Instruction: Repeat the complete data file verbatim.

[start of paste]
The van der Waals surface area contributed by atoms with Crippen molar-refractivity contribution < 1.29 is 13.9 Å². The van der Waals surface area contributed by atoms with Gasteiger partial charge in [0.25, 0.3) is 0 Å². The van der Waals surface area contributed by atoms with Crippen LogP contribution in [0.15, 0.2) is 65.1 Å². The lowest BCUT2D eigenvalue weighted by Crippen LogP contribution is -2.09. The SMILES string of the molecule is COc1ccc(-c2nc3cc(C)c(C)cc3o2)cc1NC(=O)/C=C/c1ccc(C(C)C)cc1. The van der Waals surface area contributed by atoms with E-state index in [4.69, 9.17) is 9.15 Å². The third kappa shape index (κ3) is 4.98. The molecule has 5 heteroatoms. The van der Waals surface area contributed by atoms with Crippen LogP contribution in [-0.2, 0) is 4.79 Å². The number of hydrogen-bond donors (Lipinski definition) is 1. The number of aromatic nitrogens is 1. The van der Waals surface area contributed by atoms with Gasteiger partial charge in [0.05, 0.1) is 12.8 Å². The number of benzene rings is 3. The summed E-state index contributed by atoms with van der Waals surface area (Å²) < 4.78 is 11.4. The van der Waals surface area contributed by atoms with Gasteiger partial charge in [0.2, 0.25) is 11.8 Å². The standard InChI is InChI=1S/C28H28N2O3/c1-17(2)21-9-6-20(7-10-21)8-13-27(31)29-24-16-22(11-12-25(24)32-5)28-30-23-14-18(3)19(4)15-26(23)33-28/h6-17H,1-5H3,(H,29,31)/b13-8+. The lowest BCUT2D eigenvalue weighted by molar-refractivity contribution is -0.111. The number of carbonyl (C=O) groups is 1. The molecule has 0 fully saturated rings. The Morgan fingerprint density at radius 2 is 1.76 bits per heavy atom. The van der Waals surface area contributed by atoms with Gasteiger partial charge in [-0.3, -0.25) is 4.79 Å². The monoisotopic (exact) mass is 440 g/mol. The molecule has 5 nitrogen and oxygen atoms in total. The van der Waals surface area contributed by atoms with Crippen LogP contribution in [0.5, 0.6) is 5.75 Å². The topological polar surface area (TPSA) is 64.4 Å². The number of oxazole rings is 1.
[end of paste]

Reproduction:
The van der Waals surface area contributed by atoms with Crippen molar-refractivity contribution < 1.29 is 13.9 Å². The van der Waals surface area contributed by atoms with Gasteiger partial charge in [0.25, 0.3) is 0 Å². The van der Waals surface area contributed by atoms with Crippen LogP contribution in [0.15, 0.2) is 65.1 Å². The lowest BCUT2D eigenvalue weighted by Crippen LogP contribution is -2.09. The SMILES string of the molecule is COc1ccc(-c2nc3cc(C)c(C)cc3o2)cc1NC(=O)/C=C/c1ccc(C(C)C)cc1. The van der Waals surface area contributed by atoms with E-state index in [4.69, 9.17) is 9.15 Å². The third kappa shape index (κ3) is 4.98. The molecule has 5 heteroatoms. The van der Waals surface area contributed by atoms with Crippen LogP contribution in [-0.2, 0) is 4.79 Å². The number of hydrogen-bond donors (Lipinski definition) is 1. The number of aromatic nitrogens is 1. The van der Waals surface area contributed by atoms with Gasteiger partial charge in [0.05, 0.1) is 12.8 Å². The number of benzene rings is 3. The summed E-state index contributed by atoms with van der Waals surface area (Å²) < 4.78 is 11.4. The van der Waals surface area contributed by atoms with Gasteiger partial charge in [0.2, 0.25) is 11.8 Å². The standard InChI is InChI=1S/C28H28N2O3/c1-17(2)21-9-6-20(7-10-21)8-13-27(31)29-24-16-22(11-12-25(24)32-5)28-30-23-14-18(3)19(4)15-26(23)33-28/h6-17H,1-5H3,(H,29,31)/b13-8+. The lowest BCUT2D eigenvalue weighted by molar-refractivity contribution is -0.111. The number of carbonyl (C=O) groups is 1. The molecule has 0 fully saturated rings. The Morgan fingerprint density at radius 2 is 1.76 bits per heavy atom. The van der Waals surface area contributed by atoms with Gasteiger partial charge in [-0.3, -0.25) is 4.79 Å². The monoisotopic (exact) mass is 440 g/mol. The molecule has 5 nitrogen and oxygen atoms in total. The van der Waals surface area contributed by atoms with Crippen LogP contribution in [0.5, 0.6) is 5.75 Å². The topological polar surface area (TPSA) is 64.4 Å². The number of oxazole rings is 1.